Miller provides meal plans and recipes to go along with this diet. During the weight loss phase the dieter is limited to what amounts to about 1,000 calories per day. On the weekends, however, the dieter is allowed an increased caloric consumption, usually about 200 to 250 more calories each day than during the week. During the weight maintenance phase the dieter is allowed a number of calories based on various personal needs.

The diet provides meal plans that are generally low in fat, usually fewer than 15 to 20 grams per day, and include many different fruits and vegetables. The diet also includes carbohydrates and lean meats. Miller recommends at least five 8-oz. (227 g) glasses of water or other liquids daily while on the diet. Although the dieter has many drink choices, no caffeinated beverages are allowed, and low- or no-calorie drinks are recommended.


The Hilton Head metabolism diet is intended to help dieters lose weight by increasing their base metabolic rate. The six weeks of weight loss followed by two weeks of weight maintenance can be repeated as many times as necessary for the desired amount of weight loss to be achieved.

It is intended to also be a lifestyle changing plan that provides recommendations for exercise and information to help dieters who might be feeling upset about their weight. A long-lasting purpose of this diet is that the increase in the dieter's metabolism make weight control easier in the future.


There are many benefits to weight loss and increased fitness. There are many diseases and conditions for which obesity is considered a risk factor, including type 2 diabetes, heart disease, and hypertension. Generally, the more overweight a person is, the higher his or her risk of developing these and other diseases and the more severe the symptoms will be. Weight loss, if achieved at a moderate pace through a healthy diet and regular exercise, can reduce these risks. Regular exercise, even just in the form of walking, can also reduce the risk of cardiovascular and other diseases.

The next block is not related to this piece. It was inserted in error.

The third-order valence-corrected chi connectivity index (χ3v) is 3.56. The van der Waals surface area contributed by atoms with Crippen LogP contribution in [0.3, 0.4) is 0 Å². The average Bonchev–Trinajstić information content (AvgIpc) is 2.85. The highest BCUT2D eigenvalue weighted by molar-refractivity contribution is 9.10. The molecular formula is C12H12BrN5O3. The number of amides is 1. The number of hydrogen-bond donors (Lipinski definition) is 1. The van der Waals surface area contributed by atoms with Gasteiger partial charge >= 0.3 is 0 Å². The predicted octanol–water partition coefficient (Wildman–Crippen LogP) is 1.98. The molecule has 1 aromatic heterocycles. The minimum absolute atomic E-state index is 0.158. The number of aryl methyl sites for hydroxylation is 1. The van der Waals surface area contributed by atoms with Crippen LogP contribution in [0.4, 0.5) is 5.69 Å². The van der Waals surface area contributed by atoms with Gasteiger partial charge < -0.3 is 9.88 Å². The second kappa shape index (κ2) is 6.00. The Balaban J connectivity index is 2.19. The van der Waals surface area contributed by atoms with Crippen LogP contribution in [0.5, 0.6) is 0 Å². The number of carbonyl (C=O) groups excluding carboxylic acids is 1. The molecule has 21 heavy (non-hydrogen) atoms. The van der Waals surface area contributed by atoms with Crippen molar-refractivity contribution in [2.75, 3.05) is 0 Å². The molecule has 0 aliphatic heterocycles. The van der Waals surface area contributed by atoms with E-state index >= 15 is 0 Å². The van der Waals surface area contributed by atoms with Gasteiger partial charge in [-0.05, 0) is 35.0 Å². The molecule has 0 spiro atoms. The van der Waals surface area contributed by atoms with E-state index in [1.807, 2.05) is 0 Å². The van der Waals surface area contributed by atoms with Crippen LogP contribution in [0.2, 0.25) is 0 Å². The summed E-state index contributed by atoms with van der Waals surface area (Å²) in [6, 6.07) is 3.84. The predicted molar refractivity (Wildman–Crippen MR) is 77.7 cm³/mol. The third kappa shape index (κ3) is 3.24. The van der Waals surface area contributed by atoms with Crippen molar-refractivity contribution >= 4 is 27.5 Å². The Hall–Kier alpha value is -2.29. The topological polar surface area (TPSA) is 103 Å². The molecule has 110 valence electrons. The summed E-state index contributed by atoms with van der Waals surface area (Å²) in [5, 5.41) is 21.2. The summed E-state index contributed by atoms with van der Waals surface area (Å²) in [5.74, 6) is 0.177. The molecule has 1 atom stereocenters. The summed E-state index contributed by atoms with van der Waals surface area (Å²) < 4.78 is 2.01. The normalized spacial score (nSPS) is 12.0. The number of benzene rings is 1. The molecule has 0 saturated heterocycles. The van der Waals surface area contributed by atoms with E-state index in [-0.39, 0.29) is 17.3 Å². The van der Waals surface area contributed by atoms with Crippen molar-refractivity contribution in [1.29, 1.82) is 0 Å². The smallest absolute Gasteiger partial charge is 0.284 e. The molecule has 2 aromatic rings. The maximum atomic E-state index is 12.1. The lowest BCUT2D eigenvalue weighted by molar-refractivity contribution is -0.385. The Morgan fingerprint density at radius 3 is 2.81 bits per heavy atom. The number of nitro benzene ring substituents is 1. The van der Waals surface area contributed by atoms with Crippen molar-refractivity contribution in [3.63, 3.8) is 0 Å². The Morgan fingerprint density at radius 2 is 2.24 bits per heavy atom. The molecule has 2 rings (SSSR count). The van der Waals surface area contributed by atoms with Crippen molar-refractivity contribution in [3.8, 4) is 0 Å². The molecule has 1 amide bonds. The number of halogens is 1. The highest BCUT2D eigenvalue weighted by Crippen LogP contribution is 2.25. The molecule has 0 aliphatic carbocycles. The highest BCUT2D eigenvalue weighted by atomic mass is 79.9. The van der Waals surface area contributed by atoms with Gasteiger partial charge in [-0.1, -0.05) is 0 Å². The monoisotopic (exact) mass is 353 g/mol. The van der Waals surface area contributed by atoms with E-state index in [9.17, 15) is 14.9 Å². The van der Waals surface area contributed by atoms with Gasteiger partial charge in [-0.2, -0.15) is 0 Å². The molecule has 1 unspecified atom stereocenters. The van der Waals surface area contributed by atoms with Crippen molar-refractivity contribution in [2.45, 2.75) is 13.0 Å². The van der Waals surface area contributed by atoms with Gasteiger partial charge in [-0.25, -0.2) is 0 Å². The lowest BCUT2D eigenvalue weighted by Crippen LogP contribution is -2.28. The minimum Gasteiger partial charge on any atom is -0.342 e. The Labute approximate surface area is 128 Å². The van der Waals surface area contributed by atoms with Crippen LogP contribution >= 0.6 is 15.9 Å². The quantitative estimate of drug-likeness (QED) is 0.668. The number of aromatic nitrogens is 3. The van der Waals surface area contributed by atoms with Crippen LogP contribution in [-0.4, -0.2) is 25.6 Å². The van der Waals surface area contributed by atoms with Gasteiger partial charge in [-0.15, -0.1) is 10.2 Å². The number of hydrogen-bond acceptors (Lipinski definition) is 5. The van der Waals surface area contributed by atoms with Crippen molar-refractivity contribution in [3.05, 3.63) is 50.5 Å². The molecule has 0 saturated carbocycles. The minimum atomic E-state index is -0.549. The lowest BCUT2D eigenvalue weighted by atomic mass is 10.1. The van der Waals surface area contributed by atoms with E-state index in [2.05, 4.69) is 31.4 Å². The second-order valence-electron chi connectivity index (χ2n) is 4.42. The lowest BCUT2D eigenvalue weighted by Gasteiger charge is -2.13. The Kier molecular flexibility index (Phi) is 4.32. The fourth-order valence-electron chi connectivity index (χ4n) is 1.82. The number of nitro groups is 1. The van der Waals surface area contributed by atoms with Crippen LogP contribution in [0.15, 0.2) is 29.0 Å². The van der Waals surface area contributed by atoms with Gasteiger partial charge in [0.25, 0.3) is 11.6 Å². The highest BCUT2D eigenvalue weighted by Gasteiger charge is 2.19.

An additional benefit of the Hilton Head metabolism diet is that it may be easier for dieters to stick to than some other diets. The diet provides meal plans that allow the dieter to choose among various recipes. There are many opportunities for the dieter to choose foods, such as vegetables, each day, as long as the dieter follows the guidelines of the meal plan. This opportunity to choose the foods that are eaten during the day may help dieters feel that they are in control of their diet, and means that dieters can eat foods that they enjoy and are not required to eat too much of any one type of food. The addition of more calories and food choices to the diet on the weekends not only can provide extra calories needed for any extra activity done on the weekends but can make the diet easier to follow by providing treats to look forward to each week. The maintenance phase also allows dieters to eat increased calories, and this can help dieters stick to the weight loss phase by giving them something to look toward to.

Diabetes mellitus—
A condition in which the body either does not make or cannot respond to the hormone insulin. As a result, the body cannot use glucose (sugar). There are two types, type 1 or juvenile onset and type 2 or adult onset.
Dietary supplement—
A product, such as a vitamin, mineral, herb, amino acid, or enzyme, that is intended to be consumed in addition to an individual's diet with the expectation that it will improve health.
An inorganic substance found in the earth that is necessary in small quantities for the body to maintain health. Examples: zinc, copper, iron.
A nutrient that the body needs in small amounts to remain healthy but that the body cannot manufacture for itself and must acquire through diet.